\src - hosts the script execution engine files. this is where ops logic is defined. this is hardware agnostic. for anything that requires interacting with hardware it does so through teletype_io.h

then we have:

  • \simulator - a simple app that allows command line interaction with the script engine
  • \tests - a set of tests for validating ops definitions and some logic
  • \docs - markdown files for documentation
  • \utils - various utility scripts and miscellaneous items

in \module we have:

  • edit_mode - script editing UI
  • flash - saving to / loading from flash
  • globals - global variables and functions implemented in main.c (other files can also have their own global vars and functions)
  • grid - grid integration
  • help_mode - help screen UI
  • line_editor - the line editor used by other UIs
  • live_mode - UI for live mode
  • main.c - main program
  • pattern_mode - tracker UI
  • preset_r_mode - UI for loading presets
  • preset_w_mode - UI for storing presets
  • screensaver_mode - screensaver UI
  • usb_disk_mode - saving to / loading from USB stick

main.c is the main engine:

  • initializes and communicates with hardware
  • executes scripts
  • presents the currently selected UI (passes keyboard input, updates screen once it’s rendered by the UI)

in /src we have:

  • /ops - implementation for each op
  • scene - definition for scene and a bunch of scene utility functions
  • teletype_io.h - interface abstracting hardware functions
  • teletype - script engine
  • the rest is helper classes

Thank you! This is going to save me so much time.

Alright hopefully I have this right if someone could verify before I get too far ahead of myself. If I want to add my own OP I believe the following are all the required steps.

From the Teletype README

  1. Add reference to the OP struct in op.c
  2. Generate op_enums.h using
  3. Add the match token entry to the the ragel list in match_token.rl

Using a hardware OP for example here
4. Add extern declaration to hardware.h
5. Add set/get prototypes to hardware.c
6. Define the struct in hardware.c using the MAKE_GET_SET_OP macro
7. Define the get and set functions in hardware.c


I can’t answer your question, but I’d like to say that I appreciate your detailed narration… very helpful for any hypothetical future attempts at firmware mods!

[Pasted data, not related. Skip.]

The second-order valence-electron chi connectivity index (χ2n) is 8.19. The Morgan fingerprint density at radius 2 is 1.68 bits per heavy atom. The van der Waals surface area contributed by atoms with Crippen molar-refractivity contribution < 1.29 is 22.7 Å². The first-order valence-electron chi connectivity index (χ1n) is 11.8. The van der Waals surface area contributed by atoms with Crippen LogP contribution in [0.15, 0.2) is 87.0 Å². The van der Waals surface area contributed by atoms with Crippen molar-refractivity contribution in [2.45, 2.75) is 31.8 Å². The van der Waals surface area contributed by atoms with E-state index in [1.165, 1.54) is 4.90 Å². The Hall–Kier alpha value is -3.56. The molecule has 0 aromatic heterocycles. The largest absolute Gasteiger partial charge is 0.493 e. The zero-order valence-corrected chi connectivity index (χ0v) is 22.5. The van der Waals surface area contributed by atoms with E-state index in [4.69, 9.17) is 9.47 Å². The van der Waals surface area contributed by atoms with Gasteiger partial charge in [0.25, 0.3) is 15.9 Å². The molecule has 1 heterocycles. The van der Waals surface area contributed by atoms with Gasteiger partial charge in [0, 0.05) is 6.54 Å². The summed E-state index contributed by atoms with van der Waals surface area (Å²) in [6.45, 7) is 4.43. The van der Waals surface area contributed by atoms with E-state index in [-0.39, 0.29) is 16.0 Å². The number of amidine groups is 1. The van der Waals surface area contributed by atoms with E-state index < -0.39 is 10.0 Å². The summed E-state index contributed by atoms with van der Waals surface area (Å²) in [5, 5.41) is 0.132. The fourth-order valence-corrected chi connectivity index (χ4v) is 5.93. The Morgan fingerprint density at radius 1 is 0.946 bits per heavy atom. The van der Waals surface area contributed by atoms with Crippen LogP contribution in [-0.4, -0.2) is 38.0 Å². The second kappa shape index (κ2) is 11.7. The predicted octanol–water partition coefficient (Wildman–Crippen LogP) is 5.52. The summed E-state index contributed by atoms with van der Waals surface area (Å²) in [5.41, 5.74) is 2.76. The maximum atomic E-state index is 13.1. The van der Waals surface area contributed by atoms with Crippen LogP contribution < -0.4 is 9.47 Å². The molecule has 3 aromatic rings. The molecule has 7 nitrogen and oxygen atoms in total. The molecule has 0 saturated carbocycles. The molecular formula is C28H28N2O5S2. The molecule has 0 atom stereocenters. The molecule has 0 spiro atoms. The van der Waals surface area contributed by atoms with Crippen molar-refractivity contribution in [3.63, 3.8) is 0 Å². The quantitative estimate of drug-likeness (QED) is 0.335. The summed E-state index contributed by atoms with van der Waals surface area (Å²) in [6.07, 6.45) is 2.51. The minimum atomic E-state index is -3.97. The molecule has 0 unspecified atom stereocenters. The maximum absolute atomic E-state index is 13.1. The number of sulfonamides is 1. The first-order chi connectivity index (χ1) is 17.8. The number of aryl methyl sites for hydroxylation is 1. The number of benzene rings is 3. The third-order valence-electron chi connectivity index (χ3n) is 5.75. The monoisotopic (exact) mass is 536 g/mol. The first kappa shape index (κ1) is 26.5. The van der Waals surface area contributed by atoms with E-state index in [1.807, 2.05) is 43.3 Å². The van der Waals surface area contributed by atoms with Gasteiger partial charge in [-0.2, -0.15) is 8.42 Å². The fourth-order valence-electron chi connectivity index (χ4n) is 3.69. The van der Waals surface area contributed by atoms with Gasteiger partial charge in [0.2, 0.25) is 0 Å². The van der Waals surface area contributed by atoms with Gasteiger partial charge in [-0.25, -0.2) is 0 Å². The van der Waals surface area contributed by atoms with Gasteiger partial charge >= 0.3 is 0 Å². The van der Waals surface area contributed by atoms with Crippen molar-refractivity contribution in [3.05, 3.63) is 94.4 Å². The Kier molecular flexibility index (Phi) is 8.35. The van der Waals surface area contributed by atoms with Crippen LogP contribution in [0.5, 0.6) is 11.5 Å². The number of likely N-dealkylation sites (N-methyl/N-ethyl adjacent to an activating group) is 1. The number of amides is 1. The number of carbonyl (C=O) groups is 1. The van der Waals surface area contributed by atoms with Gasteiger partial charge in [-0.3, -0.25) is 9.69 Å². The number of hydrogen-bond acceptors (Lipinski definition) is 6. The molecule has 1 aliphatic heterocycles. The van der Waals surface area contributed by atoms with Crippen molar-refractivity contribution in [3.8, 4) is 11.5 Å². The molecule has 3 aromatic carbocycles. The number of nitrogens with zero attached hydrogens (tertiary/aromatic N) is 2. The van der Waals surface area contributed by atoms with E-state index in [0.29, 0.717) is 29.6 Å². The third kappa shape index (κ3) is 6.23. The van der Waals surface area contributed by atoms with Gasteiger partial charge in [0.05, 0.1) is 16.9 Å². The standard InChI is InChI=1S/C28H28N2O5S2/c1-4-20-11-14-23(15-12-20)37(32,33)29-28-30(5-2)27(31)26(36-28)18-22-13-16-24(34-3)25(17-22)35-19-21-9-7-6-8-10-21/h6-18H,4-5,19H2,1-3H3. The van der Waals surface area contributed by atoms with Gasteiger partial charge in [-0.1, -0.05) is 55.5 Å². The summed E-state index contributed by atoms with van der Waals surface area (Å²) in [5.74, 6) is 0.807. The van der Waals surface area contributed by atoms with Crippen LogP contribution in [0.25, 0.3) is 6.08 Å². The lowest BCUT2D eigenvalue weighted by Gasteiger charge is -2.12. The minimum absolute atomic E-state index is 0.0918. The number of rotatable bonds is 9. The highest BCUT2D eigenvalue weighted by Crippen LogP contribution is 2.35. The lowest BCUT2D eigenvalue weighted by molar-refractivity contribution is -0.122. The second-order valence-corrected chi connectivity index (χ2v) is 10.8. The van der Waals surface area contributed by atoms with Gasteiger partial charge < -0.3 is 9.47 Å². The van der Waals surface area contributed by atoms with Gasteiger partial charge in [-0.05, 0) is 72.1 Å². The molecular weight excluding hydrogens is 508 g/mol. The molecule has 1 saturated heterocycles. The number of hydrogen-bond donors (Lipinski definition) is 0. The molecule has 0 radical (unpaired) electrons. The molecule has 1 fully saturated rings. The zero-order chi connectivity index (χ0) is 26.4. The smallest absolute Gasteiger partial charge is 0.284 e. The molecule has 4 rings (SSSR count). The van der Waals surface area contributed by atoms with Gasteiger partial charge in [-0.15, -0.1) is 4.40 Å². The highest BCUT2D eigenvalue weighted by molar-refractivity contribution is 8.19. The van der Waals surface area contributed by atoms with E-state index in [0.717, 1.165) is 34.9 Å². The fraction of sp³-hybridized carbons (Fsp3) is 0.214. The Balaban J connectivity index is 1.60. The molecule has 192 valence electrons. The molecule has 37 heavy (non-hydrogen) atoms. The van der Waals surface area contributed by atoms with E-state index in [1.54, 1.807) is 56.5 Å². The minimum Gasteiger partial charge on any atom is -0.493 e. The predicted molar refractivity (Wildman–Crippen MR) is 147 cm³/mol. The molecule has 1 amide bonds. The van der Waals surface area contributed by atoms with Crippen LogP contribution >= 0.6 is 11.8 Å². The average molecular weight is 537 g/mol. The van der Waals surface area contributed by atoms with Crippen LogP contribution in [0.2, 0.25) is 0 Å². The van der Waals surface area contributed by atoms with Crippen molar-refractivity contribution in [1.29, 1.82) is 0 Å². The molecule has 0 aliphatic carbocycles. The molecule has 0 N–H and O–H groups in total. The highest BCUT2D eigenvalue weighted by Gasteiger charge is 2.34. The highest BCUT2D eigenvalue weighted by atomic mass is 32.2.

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Yes that basically seems correct. Run the tests in tests directory (make test), some of the tests check that the tables are filled in correctly. (Make sure the tests are working before starting too.)

Also, make sure you have a solid understand of the difference between the get and set operations. You must always have a ‘get’ even if it feels like you only need a set.

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Alright looking to get some advice on this if possible. I wanted to create a MOD based on Delay which would allow me to chain delay a command. So for example:

Format: DEL.CHN x y: …

DEL.CHN 500 3: ADD X 1
Would create 3 delays for the command ADD X 1
The first delayed command would occur at 500ms, the next at 1000ms, and the third at 1500ms

I think the code should hold up, havn’t tested it yet because I wanted to make sure I wasn’t doing something ill-advised here.

static void mod_DEL_CHN_func(scene_state_t *ss, exec_state_t *es, 
				command_state_t *cs,
				const tele_command_t *post_command) {
    int16_t i = 0;
    int16_t a = cs_pop(cs); //delay time
    int16_t b = cs_pop(cs); //number of chained delays
    int16_t c; //incremented delay time 

    if (a < 1) a = 1;
    c = a;

    // 0 is the magic number for an empty slot.
    // Be careful not to set delay.time[i] to 0 before calling this function.
    while (ss->delay.time[i] != 0 && i != DELAY_SIZE) i++;

    while (i < DELAY_SIZE && b > 0) {
        ss->delay.time[i] = c;
        ss->delay.origin_script[i] = es_variables(es)->script_number;
        ss->delay.origin_i[i] = es_variables(es)->i;
        copy_command(&ss->delay.commands[i], post_command);
        tele_has_delays(ss->delay.count > 0);
	    c += a; //increment delay time for next chained delay
	    b--; //decrement delay chain count

I think that looks fine. You could move the call to tele_has_delays(...) out of the while loop, but otherwise give it a go!

Multiple delayed commands would be an extremely useful addition. Great idea!

Nice! This would basically cover some of the (long time ago) proposed autotrig (AT) territory iirc.

thinking more about this… can the delay time be modified during execution? that would be insanely awesome imo.

Not sure I understand, can you give an example?

Perhaps others in this thread might consider giving the new developer some time to find their feet before requesting things?


I think @sakul is asking if a buffered command can have its delay time modified/reset before the command fires. I don’t see any need for that, really, given the possibility of using DEL.CLR (the existing command for clearing the delay buffer).

You’ve made a nice ratcheting command, BTW!